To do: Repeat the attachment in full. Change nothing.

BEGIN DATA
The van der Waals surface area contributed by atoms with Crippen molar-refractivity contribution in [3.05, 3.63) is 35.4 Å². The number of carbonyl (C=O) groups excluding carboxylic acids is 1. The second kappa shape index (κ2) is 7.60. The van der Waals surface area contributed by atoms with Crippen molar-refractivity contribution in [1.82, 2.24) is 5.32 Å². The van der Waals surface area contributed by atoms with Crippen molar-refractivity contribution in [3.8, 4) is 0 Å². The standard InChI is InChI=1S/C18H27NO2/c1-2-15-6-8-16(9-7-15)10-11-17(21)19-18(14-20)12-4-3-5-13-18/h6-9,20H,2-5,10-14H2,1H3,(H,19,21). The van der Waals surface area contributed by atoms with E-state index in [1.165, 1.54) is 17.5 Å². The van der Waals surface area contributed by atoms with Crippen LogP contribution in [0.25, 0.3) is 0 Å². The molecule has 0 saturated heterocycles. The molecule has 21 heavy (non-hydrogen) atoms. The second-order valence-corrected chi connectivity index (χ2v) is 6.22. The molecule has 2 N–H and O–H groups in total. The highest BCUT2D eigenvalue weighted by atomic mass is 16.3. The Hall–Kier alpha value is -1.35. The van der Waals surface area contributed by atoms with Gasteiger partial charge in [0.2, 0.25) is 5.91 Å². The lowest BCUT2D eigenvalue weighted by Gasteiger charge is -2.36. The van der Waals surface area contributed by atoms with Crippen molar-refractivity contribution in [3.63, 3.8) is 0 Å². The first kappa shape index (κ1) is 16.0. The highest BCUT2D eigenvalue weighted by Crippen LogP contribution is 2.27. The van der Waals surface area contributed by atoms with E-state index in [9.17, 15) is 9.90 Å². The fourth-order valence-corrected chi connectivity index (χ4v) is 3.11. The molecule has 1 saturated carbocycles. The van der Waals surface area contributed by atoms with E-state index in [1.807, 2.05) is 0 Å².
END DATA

The van der Waals surface area contributed by atoms with Crippen molar-refractivity contribution in [3.05, 3.63) is 35.4 Å². The number of carbonyl (C=O) groups excluding carboxylic acids is 1. The second kappa shape index (κ2) is 7.60. The van der Waals surface area contributed by atoms with Crippen molar-refractivity contribution in [1.82, 2.24) is 5.32 Å². The van der Waals surface area contributed by atoms with Crippen molar-refractivity contribution in [3.8, 4) is 0 Å². The standard InChI is InChI=1S/C18H27NO2/c1-2-15-6-8-16(9-7-15)10-11-17(21)19-18(14-20)12-4-3-5-13-18/h6-9,20H,2-5,10-14H2,1H3,(H,19,21). The van der Waals surface area contributed by atoms with E-state index in [1.165, 1.54) is 17.5 Å². The van der Waals surface area contributed by atoms with Crippen LogP contribution in [0.25, 0.3) is 0 Å². The molecule has 0 saturated heterocycles. The molecule has 21 heavy (non-hydrogen) atoms. The second-order valence-corrected chi connectivity index (χ2v) is 6.22. The molecule has 2 N–H and O–H groups in total. The highest BCUT2D eigenvalue weighted by atomic mass is 16.3. The Hall–Kier alpha value is -1.35. The van der Waals surface area contributed by atoms with Gasteiger partial charge in [0.2, 0.25) is 5.91 Å². The lowest BCUT2D eigenvalue weighted by Gasteiger charge is -2.36. The van der Waals surface area contributed by atoms with Crippen molar-refractivity contribution in [3.63, 3.8) is 0 Å². The first kappa shape index (κ1) is 16.0. The highest BCUT2D eigenvalue weighted by Crippen LogP contribution is 2.27. The van der Waals surface area contributed by atoms with E-state index in [9.17, 15) is 9.90 Å². The fourth-order valence-corrected chi connectivity index (χ4v) is 3.11. The molecule has 1 saturated carbocycles. The van der Waals surface area contributed by atoms with E-state index in [1.807, 2.05) is 0 Å².